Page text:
The Role Of Quotas In The Illegal Wild Bird Trade
The global trade in exotic animals is legal under some circumstances and illegal under others. In an effort to legally regulate this trade, some countries impose quota systems that specify the number of individual animals of a particular species who can be exported on a yearly basis. However, previous research indicates that legal export quotas may actually facilitate illegal domestic trade. Specifically, quotas may offer unscrupulous sellers and enforcement officials a “cover” to falsify permits and deliberately misidentify or overlook species that can be legally exported but not sold domestically.
This article, published in the Journal of Nature Conservation, investigated how the legal international trade of native birds in Peru might impact the country’s illegal domestic trade. Over a four-year period, the authors surveyed 40 domestic markets where birds were sold illegally. They also compiled avian commercial export quotas and government records of native birds seizures, as well as identified 16 variables that could influence abundance of avian species. The authors hypothesized that if the quota system facilitated the domestic trade of certain birds, these birds would be more abundant in the markets and less abundant in government seizures because authorities would consider them more “legal.”
In total, the authors identified 92,761 birds for sale in domestic markets, 38% of whom were wild-caught native birds belonging to 130 species. The vast majority of native species—76%—were members of the parrot family. Seizure records showed 21,745 confiscated birds, only 31% of whom were identified at the species level for a total of 64 species. Additionally, 9 of the 12 most frequently recorded native species in domestic markets and seizure records were the same.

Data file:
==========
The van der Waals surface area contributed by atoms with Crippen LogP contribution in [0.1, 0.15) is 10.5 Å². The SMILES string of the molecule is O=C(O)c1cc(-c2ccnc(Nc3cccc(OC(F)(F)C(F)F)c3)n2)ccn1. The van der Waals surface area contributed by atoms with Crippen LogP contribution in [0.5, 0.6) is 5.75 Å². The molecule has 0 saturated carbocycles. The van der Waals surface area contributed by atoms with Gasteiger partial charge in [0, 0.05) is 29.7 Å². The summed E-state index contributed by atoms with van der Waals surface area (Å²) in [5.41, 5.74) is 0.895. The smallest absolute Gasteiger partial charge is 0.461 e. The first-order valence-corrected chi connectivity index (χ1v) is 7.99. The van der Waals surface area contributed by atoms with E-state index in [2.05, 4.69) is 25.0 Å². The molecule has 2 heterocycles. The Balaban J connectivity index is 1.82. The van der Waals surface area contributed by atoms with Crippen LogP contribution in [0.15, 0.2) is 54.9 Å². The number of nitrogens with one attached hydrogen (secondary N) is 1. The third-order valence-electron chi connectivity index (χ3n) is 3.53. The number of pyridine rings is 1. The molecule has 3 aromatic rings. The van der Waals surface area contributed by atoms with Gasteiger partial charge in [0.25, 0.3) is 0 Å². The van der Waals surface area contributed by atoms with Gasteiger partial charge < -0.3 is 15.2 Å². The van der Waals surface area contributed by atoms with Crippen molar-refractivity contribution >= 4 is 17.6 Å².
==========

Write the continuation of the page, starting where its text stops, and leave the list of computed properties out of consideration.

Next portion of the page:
The authors also found that quotas did not exist for the majority of species represented in both domestic markets and government seizures, as there was a large number of birds from a small number of species and smaller numbers of birds from many additional species. The authors note that these findings do not confirm their hypothesis, as it appeared that “authorities confiscated birds that were commonly available in the markets, regardless of their quota status, meaning risk to vendors was no less for selling quota-listed birds.”
While the authors found that Peru’s legal quota system had little influence on avian species’ abundance in domestic markets, further analysis showed that the variables “U.S. Import” and “CITES permit” did have an influence on it. They confirmed this through interviews in which vendors stated that large numbers of historic exports to the U.S. and elsewhere helped establish a domestic market for certain species and that surplus birds harvested for the export market were often sold domestically.
In conclusion, the authors state that regardless of the impact of export quotas, a large number of Peru’s native birds (predominantly parrots) are being captured from the wild and sold illegally in domestic markets. They also note that small numbers of 6 endangered and threatened species were being sold at markets, including the endangered Grey-cheeked Parakeet and Grey-backed Hawk. To combat this trade, they recommend that authorities in Peru prioritize wildlife legislation, which includes providing training for officers in bird species identification. Finally, they call for further investigation into consumer demand and public awareness raising strategies.
For advocates, the paper provides evidence that abolishing export quotas on bird species is likely not an effective way to curb domestic bird markets. Instead, efforts should focus on strengthening law enforcement and reducing demand for captive birds, both domestically and abroad.